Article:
Lindsay, A., & Buffington, A. 2021, Shopping with Kids, Extension | University of Nevada, Reno, FS-21-105
shopping with child


  • Park wisely at the grocery store.  Choose a space near the cart corrals instead of looking for a spot closest to the entrance. Having easy access to the carts makes it easier to get your kids ready to go in, to unload groceries to your car, and to return your shopping cart.
  • Let your child make their own "shopping list" at home.  Make a shopping list at home before you leave. Involve your children. Let them pick some snacks they’d like to eat. Have them choose a recipe to help prepare meals or snacks they’ll want for the week. Have them make a list by drawing the items they chose. At the store let them be responsible for “reading” items on their list.
  • Avoid going to the store when you and your child are hungry. If you shop while you’re famished, you’ll be morelikely to make unplanned (and unhealthy) purchases. Eat a light snack with your child before you head to the store or bring some easy-to-carry snacks along. Nothing will ruin your grocery trip more than a hungry child having a meltdown.
  • Set expectations. When you arrive at the store, ask your child to help you find some healthy snacks. (See GO, SLOW, WHOA Foods.) If possible, allow your child to choose one new and one familiar snack food.
  • Stick with the healthy samples.  Some supermarkets offer healthy foods for children to sample in the produce aisle. This is a great way to expose kids to new foods, unless it’s something you don’t want your child to try. Skip the unhealthy samples.
  • Stick with the game plan. You want to get in and out as efficiently as possible. Organize a grocery list with the items grouped in similar areas of the store. This will keep you from running back and forth from one side of the store to the other. Remember, the healthiest foods are usually found in the outer aisles of the store!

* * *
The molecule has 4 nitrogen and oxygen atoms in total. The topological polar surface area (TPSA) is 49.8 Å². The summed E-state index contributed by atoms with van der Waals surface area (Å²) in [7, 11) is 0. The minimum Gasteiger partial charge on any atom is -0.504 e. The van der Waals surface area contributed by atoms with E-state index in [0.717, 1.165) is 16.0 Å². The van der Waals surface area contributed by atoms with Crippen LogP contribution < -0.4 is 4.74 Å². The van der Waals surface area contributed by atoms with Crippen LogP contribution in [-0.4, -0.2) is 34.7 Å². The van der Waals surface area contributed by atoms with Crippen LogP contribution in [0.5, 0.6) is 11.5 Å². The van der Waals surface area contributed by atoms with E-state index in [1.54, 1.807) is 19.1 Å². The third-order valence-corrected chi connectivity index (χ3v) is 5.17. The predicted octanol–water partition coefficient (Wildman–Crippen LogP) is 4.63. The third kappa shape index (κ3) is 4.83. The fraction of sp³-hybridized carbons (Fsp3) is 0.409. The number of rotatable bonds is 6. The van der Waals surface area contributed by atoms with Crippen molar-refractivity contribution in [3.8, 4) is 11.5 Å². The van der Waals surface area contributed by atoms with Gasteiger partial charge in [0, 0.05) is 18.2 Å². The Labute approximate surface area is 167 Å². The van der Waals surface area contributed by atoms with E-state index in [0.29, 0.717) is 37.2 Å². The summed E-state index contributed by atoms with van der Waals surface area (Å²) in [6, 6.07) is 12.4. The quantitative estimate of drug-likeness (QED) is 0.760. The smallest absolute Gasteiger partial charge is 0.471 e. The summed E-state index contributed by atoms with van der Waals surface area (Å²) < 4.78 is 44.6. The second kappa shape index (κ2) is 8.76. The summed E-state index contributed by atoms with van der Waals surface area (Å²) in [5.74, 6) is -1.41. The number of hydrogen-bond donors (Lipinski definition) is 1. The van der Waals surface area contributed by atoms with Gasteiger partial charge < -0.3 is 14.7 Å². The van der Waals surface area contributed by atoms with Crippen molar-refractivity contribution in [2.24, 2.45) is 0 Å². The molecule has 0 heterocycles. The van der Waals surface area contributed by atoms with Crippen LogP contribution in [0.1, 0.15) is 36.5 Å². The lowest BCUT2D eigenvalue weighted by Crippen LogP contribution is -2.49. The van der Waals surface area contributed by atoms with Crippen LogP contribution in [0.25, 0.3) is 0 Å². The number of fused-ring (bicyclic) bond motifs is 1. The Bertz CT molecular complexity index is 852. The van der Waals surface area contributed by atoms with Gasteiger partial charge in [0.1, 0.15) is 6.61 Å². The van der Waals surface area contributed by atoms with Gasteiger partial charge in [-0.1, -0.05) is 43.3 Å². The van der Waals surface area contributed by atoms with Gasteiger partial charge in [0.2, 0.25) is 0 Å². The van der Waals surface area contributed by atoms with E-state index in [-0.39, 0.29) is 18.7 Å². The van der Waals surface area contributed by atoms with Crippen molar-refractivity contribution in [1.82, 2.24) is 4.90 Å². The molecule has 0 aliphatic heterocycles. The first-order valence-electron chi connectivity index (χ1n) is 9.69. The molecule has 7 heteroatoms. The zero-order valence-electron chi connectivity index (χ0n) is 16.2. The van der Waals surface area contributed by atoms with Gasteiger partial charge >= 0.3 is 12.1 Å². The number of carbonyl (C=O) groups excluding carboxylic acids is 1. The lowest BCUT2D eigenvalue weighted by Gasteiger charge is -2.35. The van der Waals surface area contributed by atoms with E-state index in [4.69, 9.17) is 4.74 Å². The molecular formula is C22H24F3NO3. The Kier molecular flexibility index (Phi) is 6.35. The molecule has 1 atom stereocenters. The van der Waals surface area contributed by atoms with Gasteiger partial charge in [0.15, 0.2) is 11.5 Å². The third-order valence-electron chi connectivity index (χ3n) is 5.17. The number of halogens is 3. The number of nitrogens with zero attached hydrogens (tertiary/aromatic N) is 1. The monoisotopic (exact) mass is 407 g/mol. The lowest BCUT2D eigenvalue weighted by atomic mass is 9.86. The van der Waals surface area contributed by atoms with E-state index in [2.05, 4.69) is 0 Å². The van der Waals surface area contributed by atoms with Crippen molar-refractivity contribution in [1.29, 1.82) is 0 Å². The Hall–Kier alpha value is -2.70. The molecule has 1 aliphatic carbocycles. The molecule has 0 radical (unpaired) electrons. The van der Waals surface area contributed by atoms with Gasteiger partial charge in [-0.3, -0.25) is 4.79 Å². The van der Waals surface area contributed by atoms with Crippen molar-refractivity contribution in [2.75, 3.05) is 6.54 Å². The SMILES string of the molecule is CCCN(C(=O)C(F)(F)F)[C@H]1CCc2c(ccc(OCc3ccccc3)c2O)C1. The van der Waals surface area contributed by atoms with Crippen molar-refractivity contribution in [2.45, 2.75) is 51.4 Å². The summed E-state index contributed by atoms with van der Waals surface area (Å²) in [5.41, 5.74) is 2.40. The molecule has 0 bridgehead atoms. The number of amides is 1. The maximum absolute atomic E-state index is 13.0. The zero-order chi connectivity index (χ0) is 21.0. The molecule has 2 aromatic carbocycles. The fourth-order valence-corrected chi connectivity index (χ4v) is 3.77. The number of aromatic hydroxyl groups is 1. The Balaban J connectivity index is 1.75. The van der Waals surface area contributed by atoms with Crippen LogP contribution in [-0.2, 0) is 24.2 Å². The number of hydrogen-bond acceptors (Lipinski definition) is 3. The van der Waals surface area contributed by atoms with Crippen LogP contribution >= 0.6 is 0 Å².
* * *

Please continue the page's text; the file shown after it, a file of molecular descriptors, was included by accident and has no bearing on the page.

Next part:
Playing games while in the grocery store can be fun for everyone. For example, you and your children can play a game of:

  • "I-spy" Challenge your child to locate something green in the produce department. Encourage children to look around to be engaged with their surroundings.
  • "Guess the ingredients" Tell your child that you’re making spaghetti sauce, then have them “guess” what items you need to buy for the sauce. Bonus: Have your child help you make it!

For older children: 

  • "Guess the weight" Pick a certain produce item and let your child guess how much it weighs. Once you’re both ready for the answer, place it on the produce scale to find out!
  • "Guess the price" Point to a certain product you’re planning to purchase and then have your child “guess” how much it costs.


Helwig, J. (2019, March 1). 6 Ways to Make Grocery Shopping with Kids Not Awful.

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